Taiwan Rejects Beijing’s Offer of More Market Access as Politically Motivated

November 5, 2019 Updated: November 5, 2019

Taiwan has firmly rejected a new set of rules enacted by Beijing to further open up its markets to firms from the self-ruled island, labeling it as “sweetener” policies aimed at influencing January’s presidential election.

The Chinese regime on Nov. 3 released 26 new policies, half of which were directed at Taiwanese businesses and the other half at Taiwanese citizens, in what it says are measures to make their lives easier in China.

The regime views self-ruled Taiwan as a renegade province, and has, in recent years, escalated influence operations on the island, while working to isolate it diplomatically in the international arena.

In its latest measures, Beijing will allow Taiwan firms to invest in, or participate in, projects ranging from 5G to civil aviation, and allow Taiwan companies to issue bonds to raise capital on the inter-bank market, China’s Taiwan Affairs Office said in a statement.

The regime will also make it easier for Taiwanese to live and work in the country and offer Taiwan citizens abroad the right to seek consular help from Chinese embassies, which in practice China has already been doing, as it considers them Chinese citizens.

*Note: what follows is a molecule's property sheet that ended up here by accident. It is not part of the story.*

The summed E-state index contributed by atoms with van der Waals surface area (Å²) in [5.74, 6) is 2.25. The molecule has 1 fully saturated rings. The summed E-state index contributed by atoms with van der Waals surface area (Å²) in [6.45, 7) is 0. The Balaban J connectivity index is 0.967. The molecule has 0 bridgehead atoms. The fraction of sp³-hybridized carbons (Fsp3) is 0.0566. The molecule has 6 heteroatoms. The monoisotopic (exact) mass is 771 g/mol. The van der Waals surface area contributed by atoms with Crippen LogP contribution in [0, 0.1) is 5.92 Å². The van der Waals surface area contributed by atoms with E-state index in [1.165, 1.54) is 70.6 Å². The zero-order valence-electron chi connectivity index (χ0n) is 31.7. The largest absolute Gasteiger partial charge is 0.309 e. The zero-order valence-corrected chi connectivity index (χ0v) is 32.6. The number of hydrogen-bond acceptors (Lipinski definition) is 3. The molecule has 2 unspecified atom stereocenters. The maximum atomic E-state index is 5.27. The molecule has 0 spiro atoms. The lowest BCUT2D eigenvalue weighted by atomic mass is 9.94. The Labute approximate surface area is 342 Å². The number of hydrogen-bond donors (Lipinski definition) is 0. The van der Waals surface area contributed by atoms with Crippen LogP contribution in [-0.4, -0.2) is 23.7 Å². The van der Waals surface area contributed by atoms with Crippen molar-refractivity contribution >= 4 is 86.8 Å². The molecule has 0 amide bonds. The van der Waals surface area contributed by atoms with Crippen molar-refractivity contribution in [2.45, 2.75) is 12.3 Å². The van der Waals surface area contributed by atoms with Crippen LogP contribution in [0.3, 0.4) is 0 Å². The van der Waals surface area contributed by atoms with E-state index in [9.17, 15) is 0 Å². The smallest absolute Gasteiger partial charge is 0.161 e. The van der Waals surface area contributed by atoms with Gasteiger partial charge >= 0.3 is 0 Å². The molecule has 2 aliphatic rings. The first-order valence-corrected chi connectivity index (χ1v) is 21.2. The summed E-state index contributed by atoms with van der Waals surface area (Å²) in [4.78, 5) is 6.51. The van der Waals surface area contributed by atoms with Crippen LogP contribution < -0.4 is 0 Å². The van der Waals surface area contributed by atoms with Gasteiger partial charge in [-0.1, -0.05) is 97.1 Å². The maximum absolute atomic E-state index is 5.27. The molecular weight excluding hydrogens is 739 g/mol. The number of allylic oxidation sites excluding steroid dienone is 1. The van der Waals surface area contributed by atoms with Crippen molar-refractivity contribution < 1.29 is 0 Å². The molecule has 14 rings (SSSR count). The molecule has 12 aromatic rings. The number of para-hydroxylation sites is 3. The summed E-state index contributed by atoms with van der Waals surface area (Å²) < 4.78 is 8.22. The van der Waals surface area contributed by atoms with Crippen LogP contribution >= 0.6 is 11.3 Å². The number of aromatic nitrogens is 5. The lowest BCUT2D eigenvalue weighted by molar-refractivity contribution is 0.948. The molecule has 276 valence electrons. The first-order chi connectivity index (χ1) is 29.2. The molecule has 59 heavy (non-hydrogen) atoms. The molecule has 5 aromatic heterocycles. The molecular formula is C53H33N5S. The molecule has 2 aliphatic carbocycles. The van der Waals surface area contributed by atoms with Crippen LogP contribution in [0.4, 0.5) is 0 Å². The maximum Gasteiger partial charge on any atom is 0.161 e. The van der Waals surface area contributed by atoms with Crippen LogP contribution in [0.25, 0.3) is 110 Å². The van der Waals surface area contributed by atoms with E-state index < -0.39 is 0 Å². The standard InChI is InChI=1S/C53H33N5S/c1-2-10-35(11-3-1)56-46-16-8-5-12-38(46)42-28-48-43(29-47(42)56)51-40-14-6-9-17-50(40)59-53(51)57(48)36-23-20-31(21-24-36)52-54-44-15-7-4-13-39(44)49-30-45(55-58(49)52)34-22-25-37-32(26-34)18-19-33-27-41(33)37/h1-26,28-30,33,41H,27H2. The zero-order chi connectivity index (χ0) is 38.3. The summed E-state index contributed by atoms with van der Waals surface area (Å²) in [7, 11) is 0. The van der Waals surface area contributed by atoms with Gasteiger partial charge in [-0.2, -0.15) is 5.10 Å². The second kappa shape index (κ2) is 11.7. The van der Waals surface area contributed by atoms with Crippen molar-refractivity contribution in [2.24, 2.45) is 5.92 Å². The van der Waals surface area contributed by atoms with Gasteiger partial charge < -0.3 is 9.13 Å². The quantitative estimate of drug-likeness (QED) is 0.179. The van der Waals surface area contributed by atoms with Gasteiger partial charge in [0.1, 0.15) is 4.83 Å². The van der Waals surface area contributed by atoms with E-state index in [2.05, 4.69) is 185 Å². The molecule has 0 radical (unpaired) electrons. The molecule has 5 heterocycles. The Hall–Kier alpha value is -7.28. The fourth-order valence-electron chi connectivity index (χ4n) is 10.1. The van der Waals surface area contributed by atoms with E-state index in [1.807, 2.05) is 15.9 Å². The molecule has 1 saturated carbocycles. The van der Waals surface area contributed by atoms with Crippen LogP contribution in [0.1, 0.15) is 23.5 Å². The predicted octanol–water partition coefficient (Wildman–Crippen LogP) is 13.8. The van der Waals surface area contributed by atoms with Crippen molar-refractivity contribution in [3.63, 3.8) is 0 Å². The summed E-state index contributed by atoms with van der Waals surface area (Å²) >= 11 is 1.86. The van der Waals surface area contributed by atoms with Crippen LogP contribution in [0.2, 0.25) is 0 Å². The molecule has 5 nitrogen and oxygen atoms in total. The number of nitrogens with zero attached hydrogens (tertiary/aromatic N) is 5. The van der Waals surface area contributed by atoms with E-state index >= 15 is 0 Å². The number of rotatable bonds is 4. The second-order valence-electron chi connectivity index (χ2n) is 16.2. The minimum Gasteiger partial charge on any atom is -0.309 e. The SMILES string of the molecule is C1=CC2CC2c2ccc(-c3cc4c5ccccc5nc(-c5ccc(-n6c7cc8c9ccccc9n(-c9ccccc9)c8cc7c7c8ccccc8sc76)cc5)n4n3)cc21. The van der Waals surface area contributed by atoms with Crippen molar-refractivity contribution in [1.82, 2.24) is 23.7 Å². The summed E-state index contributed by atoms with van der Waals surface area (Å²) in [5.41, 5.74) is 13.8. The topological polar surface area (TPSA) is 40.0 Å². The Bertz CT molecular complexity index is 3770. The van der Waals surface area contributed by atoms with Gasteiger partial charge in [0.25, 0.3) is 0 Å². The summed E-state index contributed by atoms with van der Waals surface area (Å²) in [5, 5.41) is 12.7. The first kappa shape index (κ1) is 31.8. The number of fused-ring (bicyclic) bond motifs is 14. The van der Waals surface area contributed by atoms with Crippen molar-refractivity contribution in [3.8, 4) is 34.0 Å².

Taiwanese President Tsai Ing-wen flatly rejected the policies on Nov. 5, warning that the regime was trying to influence the upcoming election and force Taiwan to accept the “one country, two systems” policy. This formula refers to the high degree of autonomy that Beijing promised to grant unrest-wracked Hong Kong, and wants Taiwan to eventually accept.

“There is only one answer to this—impossible,” Tsai said.

Taiwan’s Foreign Ministry also weighed in.

“Taiwan is a sovereign nation. The consular affairs we offer our citizens do not concern the PRC and we do not require them to act in our stead,” it said on its Facebook page, referring to China’s official name, the People’s Republic of China.

Earlier, Taiwan’s Mainland Affairs Council said Nov. 4 that China was trying to push its agenda of “promoting reunification, enticing Taiwan, and trying to split apart Taiwan internally, showing they are trying to influence Taiwan’s elections.”

Those who go to China need to be aware of the risks and the “differences in the system,” the council added.

The Beijing regime has never ruled out using force to take control of Taiwan. In addition to flying regular patrols of air force jets around the island, it forces foreign companies to refer to Taiwan as part of China on their websites.

Reuters contributed to this report.